This study examines how computer-mediated communication (CMC) systems, e-mail, bulletin board, real time discussion and listserv, enhance and inhibit on-line interaction from four theoretical constructs and four different types of interaction. A comprehensive search of the ERIC database was conducted and the relevant studies were referenced for the discussion. Analysis reveals that CMC systems enhance and inhibit on-line interaction. The user's perceptions and the attributes of CMC that enhance interactions must both be examined. The successful use of CMC in the classroom requires the selection of the correct CMC medium and group specific instructional design. CMC does not replace face-to-face communication. CMC provides a more flexible delivery and a greater selection of communication channels for online users. The users are able to optimize their communication, on-line image (face), and on-line impression easier than in face to face encounters that require the simultaneous use of all communication channels. Communication models and distance education theoretical constructs are reviewed.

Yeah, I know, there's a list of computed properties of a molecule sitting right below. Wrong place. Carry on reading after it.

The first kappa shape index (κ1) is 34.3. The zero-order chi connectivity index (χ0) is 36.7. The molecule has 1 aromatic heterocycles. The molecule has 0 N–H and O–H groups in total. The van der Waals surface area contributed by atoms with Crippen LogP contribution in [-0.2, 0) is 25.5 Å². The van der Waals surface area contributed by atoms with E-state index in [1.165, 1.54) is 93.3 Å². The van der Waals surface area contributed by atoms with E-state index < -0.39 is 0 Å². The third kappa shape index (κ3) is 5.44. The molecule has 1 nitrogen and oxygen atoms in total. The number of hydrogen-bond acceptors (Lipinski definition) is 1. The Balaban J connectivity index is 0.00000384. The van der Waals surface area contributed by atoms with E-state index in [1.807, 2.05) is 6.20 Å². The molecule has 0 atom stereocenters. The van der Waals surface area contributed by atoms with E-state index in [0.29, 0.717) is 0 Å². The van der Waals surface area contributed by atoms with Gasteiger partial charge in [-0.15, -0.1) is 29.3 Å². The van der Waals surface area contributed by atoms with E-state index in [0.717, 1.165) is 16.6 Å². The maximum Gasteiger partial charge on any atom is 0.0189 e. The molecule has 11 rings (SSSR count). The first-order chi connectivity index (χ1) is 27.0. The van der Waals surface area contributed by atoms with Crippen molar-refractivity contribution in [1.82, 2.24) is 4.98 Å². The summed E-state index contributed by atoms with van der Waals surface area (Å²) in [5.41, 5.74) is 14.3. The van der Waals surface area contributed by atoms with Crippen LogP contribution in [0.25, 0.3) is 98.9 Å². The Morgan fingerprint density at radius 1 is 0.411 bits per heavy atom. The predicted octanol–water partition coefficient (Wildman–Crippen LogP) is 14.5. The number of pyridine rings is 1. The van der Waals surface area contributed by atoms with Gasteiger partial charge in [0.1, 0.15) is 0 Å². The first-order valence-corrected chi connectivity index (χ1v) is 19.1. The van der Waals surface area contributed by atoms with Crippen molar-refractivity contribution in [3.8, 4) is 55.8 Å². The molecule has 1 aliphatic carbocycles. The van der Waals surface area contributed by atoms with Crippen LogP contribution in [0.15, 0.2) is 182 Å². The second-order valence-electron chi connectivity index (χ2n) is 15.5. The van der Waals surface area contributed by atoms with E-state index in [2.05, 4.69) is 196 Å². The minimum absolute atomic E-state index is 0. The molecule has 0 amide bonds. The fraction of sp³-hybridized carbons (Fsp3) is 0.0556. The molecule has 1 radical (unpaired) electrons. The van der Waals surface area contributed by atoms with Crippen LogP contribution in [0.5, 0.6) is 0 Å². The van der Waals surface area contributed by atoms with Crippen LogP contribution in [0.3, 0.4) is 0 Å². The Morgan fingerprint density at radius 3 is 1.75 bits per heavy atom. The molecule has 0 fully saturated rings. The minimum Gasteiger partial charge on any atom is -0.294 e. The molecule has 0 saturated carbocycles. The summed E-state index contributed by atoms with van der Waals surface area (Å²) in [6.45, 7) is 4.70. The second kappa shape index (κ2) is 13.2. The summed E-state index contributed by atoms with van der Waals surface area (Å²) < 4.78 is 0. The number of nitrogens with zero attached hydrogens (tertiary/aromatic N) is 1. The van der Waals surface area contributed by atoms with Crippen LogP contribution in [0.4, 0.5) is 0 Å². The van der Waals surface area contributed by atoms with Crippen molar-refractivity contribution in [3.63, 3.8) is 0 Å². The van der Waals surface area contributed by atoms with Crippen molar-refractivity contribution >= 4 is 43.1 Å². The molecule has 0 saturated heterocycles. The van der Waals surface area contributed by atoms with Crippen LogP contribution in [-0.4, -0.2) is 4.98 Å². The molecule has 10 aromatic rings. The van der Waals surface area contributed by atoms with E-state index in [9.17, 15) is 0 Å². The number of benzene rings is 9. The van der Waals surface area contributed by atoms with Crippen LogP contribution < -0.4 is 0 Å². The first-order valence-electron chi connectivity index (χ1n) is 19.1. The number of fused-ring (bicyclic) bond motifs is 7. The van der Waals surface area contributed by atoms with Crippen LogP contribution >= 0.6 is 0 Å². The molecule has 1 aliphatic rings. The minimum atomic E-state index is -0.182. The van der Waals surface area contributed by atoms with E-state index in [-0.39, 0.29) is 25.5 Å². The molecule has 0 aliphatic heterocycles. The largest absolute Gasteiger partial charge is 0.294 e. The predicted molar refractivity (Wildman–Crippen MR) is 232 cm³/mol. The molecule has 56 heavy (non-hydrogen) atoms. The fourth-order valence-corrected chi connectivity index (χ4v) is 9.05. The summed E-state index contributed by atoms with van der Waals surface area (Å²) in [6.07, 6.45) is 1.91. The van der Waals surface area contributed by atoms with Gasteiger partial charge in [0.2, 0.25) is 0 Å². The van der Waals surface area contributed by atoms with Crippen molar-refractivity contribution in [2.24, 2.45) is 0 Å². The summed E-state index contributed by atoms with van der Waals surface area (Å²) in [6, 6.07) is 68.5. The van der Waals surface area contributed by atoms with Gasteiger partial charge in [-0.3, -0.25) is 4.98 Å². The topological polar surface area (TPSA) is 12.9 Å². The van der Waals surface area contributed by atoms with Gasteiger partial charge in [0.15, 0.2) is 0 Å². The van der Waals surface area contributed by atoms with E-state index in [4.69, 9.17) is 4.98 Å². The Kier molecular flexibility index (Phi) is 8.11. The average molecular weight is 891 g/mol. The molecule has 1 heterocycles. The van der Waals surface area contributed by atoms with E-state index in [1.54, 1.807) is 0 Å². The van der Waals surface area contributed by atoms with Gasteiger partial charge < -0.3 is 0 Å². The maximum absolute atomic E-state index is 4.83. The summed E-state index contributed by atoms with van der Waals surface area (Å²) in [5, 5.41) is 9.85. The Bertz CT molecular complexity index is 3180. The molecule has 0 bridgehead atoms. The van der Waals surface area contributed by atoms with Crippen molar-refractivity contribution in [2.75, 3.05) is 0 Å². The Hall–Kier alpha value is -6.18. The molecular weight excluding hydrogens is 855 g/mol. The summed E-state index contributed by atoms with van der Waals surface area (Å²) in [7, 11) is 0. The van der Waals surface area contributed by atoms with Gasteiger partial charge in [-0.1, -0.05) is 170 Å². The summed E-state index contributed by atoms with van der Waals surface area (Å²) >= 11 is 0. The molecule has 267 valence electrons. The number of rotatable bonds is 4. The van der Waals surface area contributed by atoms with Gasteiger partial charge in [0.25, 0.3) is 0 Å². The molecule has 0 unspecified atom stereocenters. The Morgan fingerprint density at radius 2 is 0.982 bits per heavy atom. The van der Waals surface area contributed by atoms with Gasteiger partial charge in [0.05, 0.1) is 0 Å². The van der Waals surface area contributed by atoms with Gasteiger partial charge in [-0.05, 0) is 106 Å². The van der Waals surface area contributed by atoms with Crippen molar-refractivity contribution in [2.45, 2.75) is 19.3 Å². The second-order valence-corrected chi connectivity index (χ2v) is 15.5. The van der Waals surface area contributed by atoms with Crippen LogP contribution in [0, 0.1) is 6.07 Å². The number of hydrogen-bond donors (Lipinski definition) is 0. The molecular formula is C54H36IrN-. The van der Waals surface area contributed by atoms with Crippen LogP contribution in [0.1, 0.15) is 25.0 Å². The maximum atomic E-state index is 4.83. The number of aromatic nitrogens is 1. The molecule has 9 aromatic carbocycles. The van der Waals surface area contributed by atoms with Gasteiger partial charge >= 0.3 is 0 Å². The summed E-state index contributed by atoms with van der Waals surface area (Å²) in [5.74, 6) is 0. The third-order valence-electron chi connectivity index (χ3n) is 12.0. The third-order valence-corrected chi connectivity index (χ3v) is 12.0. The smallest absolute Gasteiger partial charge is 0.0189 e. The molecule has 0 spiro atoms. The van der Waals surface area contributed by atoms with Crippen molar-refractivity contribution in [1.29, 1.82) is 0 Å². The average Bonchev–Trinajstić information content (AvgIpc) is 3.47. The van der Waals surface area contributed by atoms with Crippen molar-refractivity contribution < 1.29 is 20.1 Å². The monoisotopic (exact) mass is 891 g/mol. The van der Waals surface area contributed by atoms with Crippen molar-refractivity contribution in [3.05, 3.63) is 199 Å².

ASJC Scopus subject areas
- Hardware and Architecture
- Computer Science Applications
- Computer Networks and Communications